Sometimes you walk around a furniture store looking for a nice table to furnish your home with, and you are puzzled by the sheer amount of these tables. Most of them end up having a short shelf life, and you are then forced to dig into your pockets once more to replace the table.
Other times we spend a lot of time looking for a table that fits our taste, and we are forced to settle on that which we can afford because the table we like usually costs a lot.
Well, the good news is, you can build the table you want from the comfort of your own home in as little as just a few weeks. This guide will show you how to build a table.
First of all, you need to have tools if you want to build even a basic table.
Here are some of the tools required:
1. A saw for cutting out the necessary measurements from the planks of wood required for the table
2. Sander/sandpaper which is necessary for smoothening out the table surfaces and edges.
3. A screw diver for driving screws into the wood
4. A chisel for chipping out the notches
5. Pocket hole jig to drill holes into the table joints
6. A drill to drill holes into the wood.
7. Tape measure (we recommend Stanley’s Powerlock) to measure the dimensions of the table
How to build a table – Steps
The first step to making a table is, having a design. There are different types of tables. You have to take your time and look for a model you want. Google various table designs until you settle a design you like. If you are still not satisfied, consider Ted’s Woodworking collection of plans.
Once you have decided on a plan you like, the next step is making a rough sketch of the design on a piece of paper to have a rough idea of how the table will look. The drawing also helps you understand the design of the table. The dimension of the table is not that important when sketching your design.
After having your design, the next step is looking for lumber. When searching for lumber, note that the lumber sizes are a centimeter and a half smaller so add half a centimeter to the dimensions noted down in the store. You can choose to go with either hardwood like maple which is usually expensive or settle for soft wood like pine which is cheaper but also sturdy and can last for decades. After all, finding the best wood for tables is up to you.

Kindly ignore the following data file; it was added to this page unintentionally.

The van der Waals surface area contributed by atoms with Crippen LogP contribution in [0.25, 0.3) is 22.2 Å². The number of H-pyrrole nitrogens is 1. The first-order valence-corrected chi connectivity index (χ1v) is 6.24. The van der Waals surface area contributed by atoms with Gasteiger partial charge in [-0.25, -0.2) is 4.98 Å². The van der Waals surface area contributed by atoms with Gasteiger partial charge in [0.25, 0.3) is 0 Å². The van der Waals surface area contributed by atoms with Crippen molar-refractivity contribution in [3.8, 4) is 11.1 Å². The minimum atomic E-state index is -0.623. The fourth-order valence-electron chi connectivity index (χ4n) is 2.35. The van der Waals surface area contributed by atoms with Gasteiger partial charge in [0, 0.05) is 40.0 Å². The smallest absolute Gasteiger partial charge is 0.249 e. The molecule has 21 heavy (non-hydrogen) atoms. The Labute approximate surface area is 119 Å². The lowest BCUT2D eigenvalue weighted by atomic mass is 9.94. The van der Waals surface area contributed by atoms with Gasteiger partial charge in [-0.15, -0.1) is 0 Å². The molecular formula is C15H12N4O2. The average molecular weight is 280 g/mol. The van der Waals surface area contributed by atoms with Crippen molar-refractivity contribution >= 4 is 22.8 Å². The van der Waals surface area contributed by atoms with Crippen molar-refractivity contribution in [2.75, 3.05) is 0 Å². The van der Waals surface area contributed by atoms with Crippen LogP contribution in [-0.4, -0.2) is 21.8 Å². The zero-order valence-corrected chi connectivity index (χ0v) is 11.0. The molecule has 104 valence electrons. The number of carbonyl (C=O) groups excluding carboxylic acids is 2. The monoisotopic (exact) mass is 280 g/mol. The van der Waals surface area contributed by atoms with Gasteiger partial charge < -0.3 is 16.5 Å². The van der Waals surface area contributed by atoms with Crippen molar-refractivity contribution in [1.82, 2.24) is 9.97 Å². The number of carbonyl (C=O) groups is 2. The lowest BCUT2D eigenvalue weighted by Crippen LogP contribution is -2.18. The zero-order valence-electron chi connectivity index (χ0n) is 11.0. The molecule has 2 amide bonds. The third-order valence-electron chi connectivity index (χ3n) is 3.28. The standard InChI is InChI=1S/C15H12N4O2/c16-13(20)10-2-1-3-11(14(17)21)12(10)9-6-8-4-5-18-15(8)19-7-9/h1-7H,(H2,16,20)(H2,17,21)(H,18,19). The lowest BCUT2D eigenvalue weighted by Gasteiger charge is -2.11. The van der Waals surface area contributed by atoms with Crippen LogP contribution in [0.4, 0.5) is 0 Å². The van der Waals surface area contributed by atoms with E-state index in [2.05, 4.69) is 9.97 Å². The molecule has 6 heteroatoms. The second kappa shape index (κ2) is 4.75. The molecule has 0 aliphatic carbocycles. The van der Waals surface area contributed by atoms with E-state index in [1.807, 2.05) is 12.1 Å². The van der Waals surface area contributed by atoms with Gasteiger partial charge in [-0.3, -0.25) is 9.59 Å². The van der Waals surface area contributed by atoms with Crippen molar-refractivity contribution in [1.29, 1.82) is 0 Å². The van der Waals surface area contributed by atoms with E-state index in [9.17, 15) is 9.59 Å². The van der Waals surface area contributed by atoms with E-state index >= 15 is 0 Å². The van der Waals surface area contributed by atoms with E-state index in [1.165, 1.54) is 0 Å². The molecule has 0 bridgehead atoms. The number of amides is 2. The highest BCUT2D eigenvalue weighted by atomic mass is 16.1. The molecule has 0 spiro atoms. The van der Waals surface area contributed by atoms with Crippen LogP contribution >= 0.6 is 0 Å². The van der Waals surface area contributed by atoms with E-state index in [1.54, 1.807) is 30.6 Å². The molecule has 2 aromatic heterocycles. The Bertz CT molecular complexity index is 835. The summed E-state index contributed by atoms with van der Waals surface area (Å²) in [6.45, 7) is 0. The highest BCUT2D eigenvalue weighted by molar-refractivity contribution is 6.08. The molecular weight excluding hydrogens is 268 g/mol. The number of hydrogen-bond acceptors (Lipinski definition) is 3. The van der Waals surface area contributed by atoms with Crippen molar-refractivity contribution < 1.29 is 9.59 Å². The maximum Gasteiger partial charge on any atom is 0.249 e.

What also helps is to break down your table into simple components like the table top, apron and legs to have an idea of how much you will need to avoid going to the store now and then. You can even save yourself the struggle of cutting the lumber by asking the store to cut it for you, giving you an easy time when building the table.
2. Build the Table Top
Once you have the lumber cut at the store or after cutting it yourself based on the dimensions you want the next step is building the table top. Making the table top has to be done on a flat surface to give the table a flat top. Look for a flat surface and lay the cut pieces of lumber.
You can arrange them according to how you want the table top to look. Clamp the pieces of lumber together and drill pocket holes using the pocket hole jig. Drive screws into the drilled holes to secure the lumber pieces together. Drilling holes first before driving the screws prevent your wood from cracking.
Use your now complete table top’s underside to trace the position of the aprons. Aprons attach to the tabletop and the legs. Use a pencil to outline the positions of the apron underneath the tabletop then use wood glue to connect the aprons to the outlined position.
3. Table Legs
In this step, you need to be careful because a poorly trimmed/carved leg will lead to a wobbly table. And we, of course, need to get a sturdy table. So, when cutting the legs of the table, line the legs next to each other. This will enable you to measure the legs against each other and make the necessary cuts for them to have the same measurements.
Once you have equal leg sizes, check where the aprons connect with each other as this will form the corner joints where the legs will be positioned. Position the legs and glue them using wood glue to fix the apron joints.
Secure the legs to the apron joints by drilling two holes through the apron into the table leg, on a hole on each side the leg is attached to the apron. Each leg will have two drill holes. Drive in screws through the holes to secure the leg to the apron.
You can also use crossbeams to connect the legs to each other to give a more stable table. Measure the length between the legs and cut a plank of wood according to the measurements. Fit in the cross beams and drill in screws to secure them to the legs.
NOTE: Thoroughly read the wood glue manufacturer’s instructions on how long to wait until the glue is dry. Do not flip the table over until the glue is dry. After making sure the wood glue is completely dry, flip the table over and make sure it is stable and not wobbly. You can unscrew the screws to reposition the legs is the table is wobbly.
4. Smoothening and Staining
This is where you give your table that smooth feel. However, sanding and staining your table is not essential if you like your table’s finish. But if you want to smoothen it, you can use sandpaper to smoothen the rough patches or a belt sander which will even simplify your work.
When using the belt sander, make sure to pass it over the surfaces once to avoid leaving any lasting marks on the table. Wash the dust from sanding off the table with a wet cloth and wait for the table to dry before staining it. You can then go ahead to stain the table using a coat of your choice.
You can even decide to mix different coats to get a unique color to stain your DIY table. Do not forget to apply a protective finish once the coat is dry. Polyurethane offers a nice protective finish on the coat.
And that is how you make a table!